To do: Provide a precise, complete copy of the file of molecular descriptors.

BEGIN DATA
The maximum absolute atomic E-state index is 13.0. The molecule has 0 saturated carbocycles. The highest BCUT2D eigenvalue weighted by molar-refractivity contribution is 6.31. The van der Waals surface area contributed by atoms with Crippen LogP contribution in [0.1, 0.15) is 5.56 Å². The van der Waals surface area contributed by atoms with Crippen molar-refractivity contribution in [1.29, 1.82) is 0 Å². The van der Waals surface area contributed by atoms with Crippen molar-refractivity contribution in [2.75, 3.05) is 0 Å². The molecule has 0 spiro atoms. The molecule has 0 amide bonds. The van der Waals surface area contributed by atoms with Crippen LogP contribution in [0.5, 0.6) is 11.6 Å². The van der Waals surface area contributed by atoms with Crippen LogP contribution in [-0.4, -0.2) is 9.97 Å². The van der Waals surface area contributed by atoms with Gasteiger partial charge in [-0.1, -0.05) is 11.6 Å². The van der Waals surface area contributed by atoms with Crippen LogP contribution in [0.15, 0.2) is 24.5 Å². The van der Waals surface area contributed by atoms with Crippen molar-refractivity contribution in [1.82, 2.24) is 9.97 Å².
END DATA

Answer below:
The maximum absolute atomic E-state index is 13.0. The molecule has 0 saturated carbocycles. The highest BCUT2D eigenvalue weighted by molar-refractivity contribution is 6.31. The van der Waals surface area contributed by atoms with Crippen LogP contribution in [0.1, 0.15) is 5.56 Å². The van der Waals surface area contributed by atoms with Crippen molar-refractivity contribution in [1.29, 1.82) is 0 Å². The van der Waals surface area contributed by atoms with Crippen molar-refractivity contribution in [2.75, 3.05) is 0 Å². The molecule has 0 spiro atoms. The molecule has 0 amide bonds. The van der Waals surface area contributed by atoms with Crippen LogP contribution in [0.5, 0.6) is 11.6 Å². The van der Waals surface area contributed by atoms with Crippen LogP contribution in [-0.4, -0.2) is 9.97 Å². The van der Waals surface area contributed by atoms with Gasteiger partial charge in [-0.1, -0.05) is 11.6 Å². The van der Waals surface area contributed by atoms with Crippen LogP contribution in [0.15, 0.2) is 24.5 Å². The van der Waals surface area contributed by atoms with Crippen molar-refractivity contribution in [1.82, 2.24) is 9.97 Å².